Working with Stuart Miller, academic director of the Center for Judaic Studies and Contemporary Jewish Life at the University, Bellantoni excavated a forgotten mikveh, or ritual bath house, in an abandoned settlement that had once been a thriving Jewish community in early 20th–century Connecticut.
The significance of the find was twofold: first, for showing that Eastern European Jewish immigrants in the late 19th century were more religious than historians had believed, and second for the unlikely fact of the mikveh itself, an example of which had never been found outside a major U.S. city before.
Working once again with descendants – in this case, the New England Hebrew Farmers of the Emanuel Society – Bellantoni was able to secure the site’s inclusion on the National Register of Historic Places.
“One of the biggest mistakes people make is they think there’s no archaeology to be done in Connecticut,” he says. “It’s not ancient Rome, you know, that kind of thing. But what I’ve found in my career is the incredible diversity, as well as the richness, of archaeological sites here. I’ve learned to expect the unexpected.”
Although Bellantoni works primarily in Connecticut, his role as State Archaeologist has given him expertise in forensic science that can be applied anywhere human remains are found. The most dramatic illustration of this was when he – along with UConn faculty members Linda Strausbaugh and Dawn Pettinelli – were enlisted by the History Channel in a documentary about the remains of Nazi dictator Adolf Hitler.
As World War II drew to a close, the Soviet Red Army reached the location of Hitler’s bunker after his suicide. While the Soviets always officially denied they had found Hitler’s remains, a skull fragment with a bullet wound sent back to the Russian national archives in Moscow had long been believed to be that of the dictator. Bellantoni conducted an exploratory dig in Germany, and gained access to a wealth of evidence in Moscow, including DNA from bone and blood fragments.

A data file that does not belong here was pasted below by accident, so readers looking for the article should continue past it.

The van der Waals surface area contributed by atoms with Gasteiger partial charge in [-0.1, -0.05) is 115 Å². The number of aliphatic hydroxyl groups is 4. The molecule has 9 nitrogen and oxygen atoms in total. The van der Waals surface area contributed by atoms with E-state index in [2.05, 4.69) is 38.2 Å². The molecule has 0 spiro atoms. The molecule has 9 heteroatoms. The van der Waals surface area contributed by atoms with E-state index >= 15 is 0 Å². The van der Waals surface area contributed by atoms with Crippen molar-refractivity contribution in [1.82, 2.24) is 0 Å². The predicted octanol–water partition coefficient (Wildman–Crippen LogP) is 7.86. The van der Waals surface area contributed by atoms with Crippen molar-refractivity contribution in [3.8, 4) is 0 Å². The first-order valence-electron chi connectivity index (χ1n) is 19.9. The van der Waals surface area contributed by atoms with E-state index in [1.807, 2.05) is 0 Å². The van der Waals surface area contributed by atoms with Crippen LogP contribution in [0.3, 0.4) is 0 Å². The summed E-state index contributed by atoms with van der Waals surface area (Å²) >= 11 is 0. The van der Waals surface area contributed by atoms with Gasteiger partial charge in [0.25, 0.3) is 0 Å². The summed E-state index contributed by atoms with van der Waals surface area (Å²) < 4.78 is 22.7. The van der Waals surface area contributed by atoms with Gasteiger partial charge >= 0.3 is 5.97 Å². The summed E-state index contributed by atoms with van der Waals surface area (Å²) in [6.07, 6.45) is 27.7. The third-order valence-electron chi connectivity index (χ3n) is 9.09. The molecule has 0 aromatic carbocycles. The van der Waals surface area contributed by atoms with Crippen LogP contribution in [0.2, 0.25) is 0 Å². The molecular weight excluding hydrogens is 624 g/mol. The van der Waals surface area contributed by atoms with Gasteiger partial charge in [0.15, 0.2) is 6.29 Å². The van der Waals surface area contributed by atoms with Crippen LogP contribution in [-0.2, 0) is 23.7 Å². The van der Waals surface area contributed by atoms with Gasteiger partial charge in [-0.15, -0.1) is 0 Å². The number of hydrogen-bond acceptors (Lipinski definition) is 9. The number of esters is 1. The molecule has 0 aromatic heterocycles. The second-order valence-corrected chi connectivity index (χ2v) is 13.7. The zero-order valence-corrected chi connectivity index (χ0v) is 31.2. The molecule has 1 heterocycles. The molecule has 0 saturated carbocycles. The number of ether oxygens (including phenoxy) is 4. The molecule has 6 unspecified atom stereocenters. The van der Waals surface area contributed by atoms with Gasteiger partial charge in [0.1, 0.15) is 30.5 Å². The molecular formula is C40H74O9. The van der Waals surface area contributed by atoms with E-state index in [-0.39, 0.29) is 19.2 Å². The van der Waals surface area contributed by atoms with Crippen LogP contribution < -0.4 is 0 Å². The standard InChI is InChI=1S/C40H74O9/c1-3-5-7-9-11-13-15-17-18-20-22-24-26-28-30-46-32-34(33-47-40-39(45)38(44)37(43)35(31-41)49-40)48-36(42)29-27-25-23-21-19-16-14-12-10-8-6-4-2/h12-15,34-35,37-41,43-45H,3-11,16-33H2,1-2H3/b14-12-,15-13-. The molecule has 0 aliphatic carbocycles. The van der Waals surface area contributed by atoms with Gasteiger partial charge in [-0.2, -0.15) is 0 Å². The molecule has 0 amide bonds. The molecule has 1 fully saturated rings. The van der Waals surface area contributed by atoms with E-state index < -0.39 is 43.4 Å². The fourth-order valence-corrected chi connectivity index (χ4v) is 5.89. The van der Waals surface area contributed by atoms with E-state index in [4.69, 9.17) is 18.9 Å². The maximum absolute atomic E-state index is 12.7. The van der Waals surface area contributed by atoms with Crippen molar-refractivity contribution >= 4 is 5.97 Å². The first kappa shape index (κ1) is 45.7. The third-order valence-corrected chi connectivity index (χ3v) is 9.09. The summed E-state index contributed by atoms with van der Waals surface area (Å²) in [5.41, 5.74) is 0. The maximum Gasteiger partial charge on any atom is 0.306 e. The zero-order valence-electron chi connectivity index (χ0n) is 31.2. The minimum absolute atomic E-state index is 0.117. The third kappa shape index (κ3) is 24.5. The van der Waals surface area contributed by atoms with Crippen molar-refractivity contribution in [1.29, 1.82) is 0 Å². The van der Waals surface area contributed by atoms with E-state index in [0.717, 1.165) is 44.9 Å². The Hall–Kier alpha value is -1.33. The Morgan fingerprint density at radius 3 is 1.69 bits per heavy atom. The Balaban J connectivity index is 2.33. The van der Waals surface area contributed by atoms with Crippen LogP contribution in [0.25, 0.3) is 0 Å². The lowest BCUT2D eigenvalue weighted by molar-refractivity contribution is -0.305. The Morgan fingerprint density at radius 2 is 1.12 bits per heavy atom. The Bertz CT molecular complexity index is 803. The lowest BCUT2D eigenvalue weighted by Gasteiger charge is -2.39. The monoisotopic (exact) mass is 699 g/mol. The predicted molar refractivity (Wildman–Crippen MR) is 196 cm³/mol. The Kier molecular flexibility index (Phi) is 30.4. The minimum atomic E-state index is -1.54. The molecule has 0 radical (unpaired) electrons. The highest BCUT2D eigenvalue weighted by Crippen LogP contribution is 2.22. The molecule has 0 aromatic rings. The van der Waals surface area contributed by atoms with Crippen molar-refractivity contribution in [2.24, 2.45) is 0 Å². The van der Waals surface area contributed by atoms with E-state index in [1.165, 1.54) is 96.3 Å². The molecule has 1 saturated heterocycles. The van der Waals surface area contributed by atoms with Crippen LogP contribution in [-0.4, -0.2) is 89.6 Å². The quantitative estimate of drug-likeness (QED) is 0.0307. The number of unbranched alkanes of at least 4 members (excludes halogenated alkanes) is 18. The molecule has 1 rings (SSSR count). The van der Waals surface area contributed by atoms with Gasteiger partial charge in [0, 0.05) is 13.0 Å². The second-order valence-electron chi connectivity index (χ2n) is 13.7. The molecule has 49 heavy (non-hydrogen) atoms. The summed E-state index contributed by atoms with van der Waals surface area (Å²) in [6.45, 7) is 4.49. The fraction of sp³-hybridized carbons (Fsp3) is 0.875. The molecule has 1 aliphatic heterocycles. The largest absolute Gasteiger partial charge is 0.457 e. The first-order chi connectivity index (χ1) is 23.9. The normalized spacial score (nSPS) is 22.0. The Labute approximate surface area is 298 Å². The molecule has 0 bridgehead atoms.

DNA testing by Strausbaugh and soil testing by Pettinelli established definitively that the remains in Moscow don’t belong to Hitler, although Bellantoni is quick to dismiss any theories that suggest Hitler didn’t die in his Berlin bunker in 1945.
“That was a good example of taking skills I had developed here and transplanting them to a new environment,” Bellantoni says. “I’m not an expert on the Third Reich, but I know how to put a shovel in the ground.”
And the Vampires
They weren’t actually vampires, of course. Along with Rhode Island folklorist Michael Bell, Bellantoni peeled back the curtain on a forgotten folk belief that once gripped New England rural communities struggling with tuberculosis in the 18th and 19th centuries.
In eastern Connecticut, western Rhode Island, and parts of southern Vermont settled by Connecticut residents, some people believed that the first member of a family to die from the illness then called “consumption” was returning, after death, to infect other family members.
To thwart this, people exhumed the bodies of the supposed revenant and enacted a grisly variety of procedures to prevent their returning from the grave: some were beheaded, some had their hearts removed and burned, some had femur bones broken and crossed over their chests.
A chance discovery by children in Griswold of bones from a forgotten cemetery is what led Bellantoni onto the path that has been discussed in films, books, newspaper articles, and television shows all over the world. Almost 25 years after that Griswold discovery, he still gets phone calls and emails about the vampires.
“I use it as a way to teach history and forensics,” he says. “People really believed this, and they acted on their beliefs. It wasn’t that long ago, either – Michael Bell has started to find cases from the early 20th century.”
Although he’ll be retired as State Archaeologist, with Brian Jones ’98 Ph.D. joining the museum as his successor, Bellantoni will still be involved in the work of the museum, and plans to teach a class or two.
“One of the unexpected benefits of this job is that I know somebody in every town in the state of Connecticut,” he says, “whether it’s a former student, a museum volunteer, someone we worked with on a project, or a local official involved in preservation efforts. That’s really been a great joy, and it’s one of the many reasons I’m tremendously grateful to have done this job.”